Components of a Service

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The organisation I chose to look at in terms of components of a service is The Meikles hotel in Harare CBD. The four components of a service are service delivery, service environment, service product and the physical product. The services have the following additional characteristics intangibility, inseparability, variability and perish ability.

MEIKLES
Intangibility is defined as being, Kotler(2005: 42), “ unlike physical products, services cannot be seen, tasted, felt, heard or smelled before they are purchased.” To reduce the uncertainty of intangibility, buyers look for tangible evidence that will clue them in on the service the organisation provides i.e. the exterior of a restaurant if dirty may put the customer off. Inseparability refers to the way in which both the service provider and customer must be present for the transaction to occur. Therefore this unique characteristic has required hospitality managers to manage both their employees and their customers.

Variability refers to the quality of the service being delivered being dependent on the individual providing said service and the aspect of individuality among other reasons causes that variability. To solve these problem managers can initiate staff training workshops on standard customer care. Lastly perish ability refers to the inability to store services i.e. revenue lost on meals unsold cannot be recovered. To counter this, firms must maximise revenue where possible.

Components of a service are the core performance brought by customers the flow of events designed to provide a desired outcome. It refers to that part of the experience from the transfer of physical goods and this may include communication with the firm’s personnel. This statement comes from Rust et al, (1996:16)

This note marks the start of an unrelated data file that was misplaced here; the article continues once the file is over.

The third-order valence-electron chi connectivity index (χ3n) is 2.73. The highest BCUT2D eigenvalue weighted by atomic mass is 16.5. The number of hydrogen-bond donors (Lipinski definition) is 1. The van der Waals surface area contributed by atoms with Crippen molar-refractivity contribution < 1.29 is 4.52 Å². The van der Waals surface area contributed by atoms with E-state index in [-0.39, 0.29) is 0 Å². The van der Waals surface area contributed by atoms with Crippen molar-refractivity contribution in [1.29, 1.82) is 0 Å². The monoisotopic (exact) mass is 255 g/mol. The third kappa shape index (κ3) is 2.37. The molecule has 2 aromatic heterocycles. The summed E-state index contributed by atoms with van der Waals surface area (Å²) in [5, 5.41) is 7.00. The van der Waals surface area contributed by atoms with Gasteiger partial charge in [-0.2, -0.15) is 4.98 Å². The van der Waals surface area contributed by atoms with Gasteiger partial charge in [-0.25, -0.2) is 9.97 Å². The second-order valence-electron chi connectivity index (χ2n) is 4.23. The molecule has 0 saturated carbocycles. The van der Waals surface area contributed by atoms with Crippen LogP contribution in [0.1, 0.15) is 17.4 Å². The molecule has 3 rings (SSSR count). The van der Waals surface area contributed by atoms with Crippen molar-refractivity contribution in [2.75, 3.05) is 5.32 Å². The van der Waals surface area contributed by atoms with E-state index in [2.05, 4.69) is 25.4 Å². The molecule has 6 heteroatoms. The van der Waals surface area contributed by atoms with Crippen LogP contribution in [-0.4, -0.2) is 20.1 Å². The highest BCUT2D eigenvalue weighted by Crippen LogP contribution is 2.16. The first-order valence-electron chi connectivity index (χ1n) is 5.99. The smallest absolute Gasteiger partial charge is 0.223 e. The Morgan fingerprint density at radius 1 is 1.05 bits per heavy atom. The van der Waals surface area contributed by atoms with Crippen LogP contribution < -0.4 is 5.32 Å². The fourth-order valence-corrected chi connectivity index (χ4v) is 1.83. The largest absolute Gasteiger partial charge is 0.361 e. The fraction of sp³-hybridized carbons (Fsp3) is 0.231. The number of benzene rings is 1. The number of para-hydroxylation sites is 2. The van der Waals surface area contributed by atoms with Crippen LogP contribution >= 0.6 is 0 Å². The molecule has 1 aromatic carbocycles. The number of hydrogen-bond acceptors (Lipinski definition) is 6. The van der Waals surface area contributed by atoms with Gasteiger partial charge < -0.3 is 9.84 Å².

The service delivery

The direct delivering of a service is when many services are delivered from the service producer to the consumer. It is different to channelling for goods. Channels for services are often direct with the owners of the service selling directly to and interacting directly with the customer. At Meikles the following philosophies are applied when approaching service delivery within the organisation.

The front counter is the most important customer service area.  It is the location of the first contact with customers - the frontline.  It may project an image of the Town.  The front counter should be the area where customer service is priority number one. Customers are attended to as soon as they enter the hotel and long queues are avoided. Employees always have a senior supervisor at hand to handle staff/ customer confrontations and avoid the creation of a scene at the front desk. Counters are always kept clean and orderly to give a good impression to customers on arrival. There is adequate signage that directs customers to the proper location within the foyer for assistance or information. Management makes it a point that customer waiting times should not exceed 10 minutes and that all customers are greeted with, “Welcome to Meikles Hotel, How can I help you?”

Telephone communication is usually the most important external access source between the hotel and customers. Telephones should not ring more than 4 times in a given location so that potential customers are not put off. Appropriate information should be given to customers on request i.e. when the phone is answered the employee who answered must give their full name for that special personal touch and reference. Always the employees that answer calls must ask for permission to put the client on hold. All calls of enquiry must be returned within 24 hrs. All calls must also be answered by a live person, no voicemail as it makes the service impersonal  

Follow-through or following-up on promises to customers is perhaps the most important single act in customer service.  It enhances your credibility and the credibility of the organisation when you meet your commitments.  Try to under promise...
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